After a fraught start to the 2022 Women’s Tour on Monday, stage two delivered a less dramatic affair and culminated in a predictable win.
Another solo breakaway from British team CAMS-Basso came with 47 km to go, this time Sammie Stuart took the lead and luckily did not suffer the same disruption as her teammate had on the previous stage.
Maike van der Duin of Le Col Wahoo attacked the sprint at Great Dunmow taking three bonus seconds in the hope of moving up on the general classification. At the second sprint point, at High Easter, race leader Copponi took the maximum point available to the peloton with Van der Duin close behind.
The peloton began to hack away at Stuart’s lead in the closing kilometres of the race, with Team DSM and Trek-Segafredo, in particular, looking to rectify missing out on the previous day’s sprint after a crash in the run-in.
Stuart was caught with 21 km to go and Lily Williams (Human Powered Health) and Gladys Verhulst (Le Col-Wahoo) countered. Verhulst collected the QOM points on Toot Hill and Stonards Hill moving herself into second in the classification behind Christine Majerus (SD Worx).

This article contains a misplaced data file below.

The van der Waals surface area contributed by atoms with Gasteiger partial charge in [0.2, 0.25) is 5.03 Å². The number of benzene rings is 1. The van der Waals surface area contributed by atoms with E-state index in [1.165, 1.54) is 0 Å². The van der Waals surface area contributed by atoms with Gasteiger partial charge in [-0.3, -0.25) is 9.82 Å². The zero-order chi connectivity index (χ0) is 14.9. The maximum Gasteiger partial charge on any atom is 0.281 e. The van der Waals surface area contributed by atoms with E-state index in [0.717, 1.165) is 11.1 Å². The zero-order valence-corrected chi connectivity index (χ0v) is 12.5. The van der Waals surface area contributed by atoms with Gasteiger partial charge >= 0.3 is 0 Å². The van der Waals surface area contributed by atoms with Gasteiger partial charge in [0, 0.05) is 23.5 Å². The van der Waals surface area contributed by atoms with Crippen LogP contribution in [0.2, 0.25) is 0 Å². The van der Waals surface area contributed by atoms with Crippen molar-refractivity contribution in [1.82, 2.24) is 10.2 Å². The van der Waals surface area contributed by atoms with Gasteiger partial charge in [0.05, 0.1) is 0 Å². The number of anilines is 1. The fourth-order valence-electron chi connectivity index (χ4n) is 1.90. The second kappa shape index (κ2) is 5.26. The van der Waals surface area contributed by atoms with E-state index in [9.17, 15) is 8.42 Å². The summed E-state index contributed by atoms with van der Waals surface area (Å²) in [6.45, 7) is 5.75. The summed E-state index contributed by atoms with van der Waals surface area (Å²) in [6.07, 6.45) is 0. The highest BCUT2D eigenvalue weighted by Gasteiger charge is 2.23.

A sizeable crash in the peloton behind, which did not appear to leave any serious injuries, gave Williams and Verhulst’s inevitably doomed move something of a lifeline but as soon as the peloton collected themselves, putting Ellen van Dijk of Trek-Segafredo on the front, the pair were brought back with 2 km to go.
Once the leaders were caught it was down to the lead-out trains to collect themselves for their respective sprinters. Team DSM were organised for pre-stage favourite Lorena Wiebes and Movistar were also working for Barbara Guarischi but once Wiebes launched her sprint there was no passing the Dutch rider who crossed the line with bike lengths to spare ahead of Guarischi and Shari Bossuyt of Canyon//SRAM.
Clara Copponi retains the race lead, three seconds ahead of Maike van der Duin and four seconds ahead of Wiebes going into a much-hillier stage three.
Women's Tour (2.WWT) Harlow → Harlow
FDJ Nouvelle-Aquitaine Futuroscope